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    @trivia I am sure you are right. My grumpiness, for which I apologise unreservedly, was no doubt due to the unfortunate combination of the early hour and the lack of coffee in my system. My position would be that I would treat psi results etc as unexplained until such time as there was an explanation that fitted in with everything else we know. I wouldn't attribute them to the occult or to 'god', as they seem to be arbitrary default explanations used by some people when we can't explain things another way. Ghostbusters is an all time fave! May 4, 2023 at 7:27
  • This is not a philosophical answer; it is a partisan diatribe. May 4, 2023 at 15:58
  • @DavidGudeman can a diatribe not be philosophical? May 4, 2023 at 21:08

This is a very tough question, because technically, no matter how improbable an event is by chance, it is possible by nature. If someone predicted the lottery numbers every week for a year, it would technically not break the laws of nature.

However, it would be unwise to think it happened by chance, not because it would be very improbable in and of itself, but rather because another hypothesis, even if we don't know of it yet or don't understand it yet, is likely to explain the results better and be more probable.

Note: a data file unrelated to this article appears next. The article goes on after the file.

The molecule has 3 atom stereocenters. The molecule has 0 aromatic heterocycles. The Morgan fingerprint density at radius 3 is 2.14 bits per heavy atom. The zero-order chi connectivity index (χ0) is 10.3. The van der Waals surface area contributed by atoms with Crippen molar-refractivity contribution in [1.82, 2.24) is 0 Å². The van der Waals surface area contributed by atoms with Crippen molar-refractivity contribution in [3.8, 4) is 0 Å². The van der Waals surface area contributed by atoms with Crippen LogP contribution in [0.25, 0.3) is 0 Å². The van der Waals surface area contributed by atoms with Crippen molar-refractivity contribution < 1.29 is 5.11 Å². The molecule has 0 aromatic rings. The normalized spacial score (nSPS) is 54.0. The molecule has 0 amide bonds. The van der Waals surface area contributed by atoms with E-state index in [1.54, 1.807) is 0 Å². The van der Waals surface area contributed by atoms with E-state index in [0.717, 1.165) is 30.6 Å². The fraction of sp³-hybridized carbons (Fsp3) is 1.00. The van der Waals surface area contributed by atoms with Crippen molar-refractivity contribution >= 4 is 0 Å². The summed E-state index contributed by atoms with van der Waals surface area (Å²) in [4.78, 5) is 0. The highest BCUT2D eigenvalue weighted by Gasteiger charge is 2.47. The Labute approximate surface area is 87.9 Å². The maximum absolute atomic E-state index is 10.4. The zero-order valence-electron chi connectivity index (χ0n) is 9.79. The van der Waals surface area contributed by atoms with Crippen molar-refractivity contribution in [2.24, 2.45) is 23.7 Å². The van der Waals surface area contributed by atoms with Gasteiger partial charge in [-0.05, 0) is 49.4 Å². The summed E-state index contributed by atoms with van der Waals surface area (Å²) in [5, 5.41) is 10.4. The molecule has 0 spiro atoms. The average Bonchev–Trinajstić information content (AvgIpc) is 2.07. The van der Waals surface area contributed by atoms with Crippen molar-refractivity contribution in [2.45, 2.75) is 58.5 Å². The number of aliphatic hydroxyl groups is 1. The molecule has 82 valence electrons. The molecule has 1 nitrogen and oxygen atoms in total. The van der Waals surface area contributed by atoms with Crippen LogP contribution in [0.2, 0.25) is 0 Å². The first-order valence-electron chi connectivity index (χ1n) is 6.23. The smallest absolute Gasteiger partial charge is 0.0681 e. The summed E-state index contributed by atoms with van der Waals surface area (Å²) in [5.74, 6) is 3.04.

I must admit though that this would ultimately be instinctual. You would be assigning a higher probability to an alternative hypothesis even if you don't understand how it works. There is no way to actually show this to be the case, because as mentioned before, as long as nature deems it possible, it can happen. This is different from the other types of miracles you mention since they directly break the laws of nature.

At that level of correct guesses, it would, atleast in my eyes, imply cheating or some other force that we don't know about at work. It doesn't have to be supernatural though nor have to be a god. It could be a natural force that we simply do not understand, maybe aliens, who knows.

  • yes "likely to explain the results better". the comment about aliens makes sense, but where do you draw the line? when is a skill at hypnotism "supernatural" according to our current understanding? random example/not what i was thinking of man
    – user65758
    May 4, 2023 at 8:49